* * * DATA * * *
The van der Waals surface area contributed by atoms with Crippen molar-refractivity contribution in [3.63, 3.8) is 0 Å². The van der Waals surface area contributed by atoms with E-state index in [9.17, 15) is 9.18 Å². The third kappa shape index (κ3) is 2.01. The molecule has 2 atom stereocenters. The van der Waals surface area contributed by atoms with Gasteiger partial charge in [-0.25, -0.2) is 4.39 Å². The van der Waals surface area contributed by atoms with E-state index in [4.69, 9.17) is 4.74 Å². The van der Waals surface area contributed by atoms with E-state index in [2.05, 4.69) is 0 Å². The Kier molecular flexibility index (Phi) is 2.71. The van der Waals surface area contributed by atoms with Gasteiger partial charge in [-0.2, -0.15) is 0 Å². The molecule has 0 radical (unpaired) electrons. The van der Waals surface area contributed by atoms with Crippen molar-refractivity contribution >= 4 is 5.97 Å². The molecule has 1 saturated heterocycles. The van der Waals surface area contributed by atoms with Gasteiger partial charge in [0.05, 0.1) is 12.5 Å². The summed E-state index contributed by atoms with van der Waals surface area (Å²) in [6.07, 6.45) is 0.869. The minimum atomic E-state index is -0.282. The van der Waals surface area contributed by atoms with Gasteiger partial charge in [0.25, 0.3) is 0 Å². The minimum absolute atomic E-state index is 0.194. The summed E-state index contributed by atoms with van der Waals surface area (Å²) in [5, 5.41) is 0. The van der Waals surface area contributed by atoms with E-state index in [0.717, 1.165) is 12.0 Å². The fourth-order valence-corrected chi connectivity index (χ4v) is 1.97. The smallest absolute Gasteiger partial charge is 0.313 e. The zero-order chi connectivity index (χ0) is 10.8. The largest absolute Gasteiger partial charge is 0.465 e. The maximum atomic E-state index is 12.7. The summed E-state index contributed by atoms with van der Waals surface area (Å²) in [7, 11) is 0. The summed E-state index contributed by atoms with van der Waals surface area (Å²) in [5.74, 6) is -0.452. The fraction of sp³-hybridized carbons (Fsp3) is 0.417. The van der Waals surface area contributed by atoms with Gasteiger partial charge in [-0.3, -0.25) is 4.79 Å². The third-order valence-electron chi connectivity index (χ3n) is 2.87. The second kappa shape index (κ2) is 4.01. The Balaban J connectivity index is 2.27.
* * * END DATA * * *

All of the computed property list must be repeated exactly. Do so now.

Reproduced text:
The van der Waals surface area contributed by atoms with Crippen molar-refractivity contribution in [3.63, 3.8) is 0 Å². The van der Waals surface area contributed by atoms with E-state index in [9.17, 15) is 9.18 Å². The third kappa shape index (κ3) is 2.01. The molecule has 2 atom stereocenters. The van der Waals surface area contributed by atoms with Gasteiger partial charge in [-0.25, -0.2) is 4.39 Å². The van der Waals surface area contributed by atoms with E-state index in [4.69, 9.17) is 4.74 Å². The van der Waals surface area contributed by atoms with E-state index in [2.05, 4.69) is 0 Å². The Kier molecular flexibility index (Phi) is 2.71. The van der Waals surface area contributed by atoms with Gasteiger partial charge in [-0.2, -0.15) is 0 Å². The molecule has 0 radical (unpaired) electrons. The van der Waals surface area contributed by atoms with Crippen molar-refractivity contribution >= 4 is 5.97 Å². The molecule has 1 saturated heterocycles. The van der Waals surface area contributed by atoms with Gasteiger partial charge in [0.05, 0.1) is 12.5 Å². The summed E-state index contributed by atoms with van der Waals surface area (Å²) in [6.07, 6.45) is 0.869. The minimum atomic E-state index is -0.282. The van der Waals surface area contributed by atoms with Gasteiger partial charge in [0.25, 0.3) is 0 Å². The minimum absolute atomic E-state index is 0.194. The summed E-state index contributed by atoms with van der Waals surface area (Å²) in [5, 5.41) is 0. The van der Waals surface area contributed by atoms with E-state index in [0.717, 1.165) is 12.0 Å². The fourth-order valence-corrected chi connectivity index (χ4v) is 1.97. The smallest absolute Gasteiger partial charge is 0.313 e. The zero-order chi connectivity index (χ0) is 10.8. The largest absolute Gasteiger partial charge is 0.465 e. The maximum atomic E-state index is 12.7. The summed E-state index contributed by atoms with van der Waals surface area (Å²) in [7, 11) is 0. The summed E-state index contributed by atoms with van der Waals surface area (Å²) in [5.74, 6) is -0.452. The fraction of sp³-hybridized carbons (Fsp3) is 0.417. The van der Waals surface area contributed by atoms with Gasteiger partial charge in [-0.3, -0.25) is 4.79 Å². The third-order valence-electron chi connectivity index (χ3n) is 2.87. The second kappa shape index (κ2) is 4.01. The Balaban J connectivity index is 2.27.